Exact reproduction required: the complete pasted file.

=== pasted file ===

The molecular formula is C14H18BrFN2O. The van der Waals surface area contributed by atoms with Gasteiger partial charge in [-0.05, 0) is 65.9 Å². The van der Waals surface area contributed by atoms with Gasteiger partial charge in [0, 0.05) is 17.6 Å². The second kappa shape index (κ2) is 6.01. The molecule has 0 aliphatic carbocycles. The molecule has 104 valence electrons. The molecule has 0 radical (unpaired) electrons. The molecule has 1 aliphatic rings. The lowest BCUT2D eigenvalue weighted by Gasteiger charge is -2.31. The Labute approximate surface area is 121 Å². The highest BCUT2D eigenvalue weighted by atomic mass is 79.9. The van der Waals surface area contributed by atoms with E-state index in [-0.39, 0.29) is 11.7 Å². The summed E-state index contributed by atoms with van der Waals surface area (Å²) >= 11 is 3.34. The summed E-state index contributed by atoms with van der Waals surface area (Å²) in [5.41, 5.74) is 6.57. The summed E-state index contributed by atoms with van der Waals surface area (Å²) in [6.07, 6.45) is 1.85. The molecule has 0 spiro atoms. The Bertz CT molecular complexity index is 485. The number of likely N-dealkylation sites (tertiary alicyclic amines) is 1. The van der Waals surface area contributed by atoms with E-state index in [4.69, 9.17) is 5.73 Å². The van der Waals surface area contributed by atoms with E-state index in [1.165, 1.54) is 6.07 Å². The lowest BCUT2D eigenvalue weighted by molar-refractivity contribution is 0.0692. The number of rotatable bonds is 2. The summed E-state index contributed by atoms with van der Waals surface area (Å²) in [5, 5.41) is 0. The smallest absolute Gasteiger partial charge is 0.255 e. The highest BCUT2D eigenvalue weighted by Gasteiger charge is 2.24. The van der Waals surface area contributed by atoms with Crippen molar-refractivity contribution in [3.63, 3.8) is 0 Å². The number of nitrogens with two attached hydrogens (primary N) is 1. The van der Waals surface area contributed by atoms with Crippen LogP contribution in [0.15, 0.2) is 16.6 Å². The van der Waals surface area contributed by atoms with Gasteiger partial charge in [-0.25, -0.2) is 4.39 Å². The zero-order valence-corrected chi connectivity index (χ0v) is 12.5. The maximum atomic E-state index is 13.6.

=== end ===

The molecular formula is C14H18BrFN2O. The van der Waals surface area contributed by atoms with Gasteiger partial charge in [-0.05, 0) is 65.9 Å². The van der Waals surface area contributed by atoms with Gasteiger partial charge in [0, 0.05) is 17.6 Å². The second kappa shape index (κ2) is 6.01. The molecule has 0 aliphatic carbocycles. The molecule has 104 valence electrons. The molecule has 0 radical (unpaired) electrons. The molecule has 1 aliphatic rings. The lowest BCUT2D eigenvalue weighted by Gasteiger charge is -2.31. The Labute approximate surface area is 121 Å². The highest BCUT2D eigenvalue weighted by atomic mass is 79.9. The van der Waals surface area contributed by atoms with E-state index in [-0.39, 0.29) is 11.7 Å². The summed E-state index contributed by atoms with van der Waals surface area (Å²) >= 11 is 3.34. The summed E-state index contributed by atoms with van der Waals surface area (Å²) in [5.41, 5.74) is 6.57. The summed E-state index contributed by atoms with van der Waals surface area (Å²) in [6.07, 6.45) is 1.85. The molecule has 0 spiro atoms. The Bertz CT molecular complexity index is 485. The number of likely N-dealkylation sites (tertiary alicyclic amines) is 1. The van der Waals surface area contributed by atoms with E-state index in [4.69, 9.17) is 5.73 Å². The van der Waals surface area contributed by atoms with E-state index in [1.165, 1.54) is 6.07 Å². The lowest BCUT2D eigenvalue weighted by molar-refractivity contribution is 0.0692. The number of rotatable bonds is 2. The summed E-state index contributed by atoms with van der Waals surface area (Å²) in [5, 5.41) is 0. The smallest absolute Gasteiger partial charge is 0.255 e. The highest BCUT2D eigenvalue weighted by Gasteiger charge is 2.24. The van der Waals surface area contributed by atoms with Crippen molar-refractivity contribution in [3.63, 3.8) is 0 Å². The number of nitrogens with two attached hydrogens (primary N) is 1. The van der Waals surface area contributed by atoms with Crippen LogP contribution in [0.15, 0.2) is 16.6 Å². The van der Waals surface area contributed by atoms with Gasteiger partial charge in [-0.25, -0.2) is 4.39 Å². The zero-order valence-corrected chi connectivity index (χ0v) is 12.5. The maximum atomic E-state index is 13.6.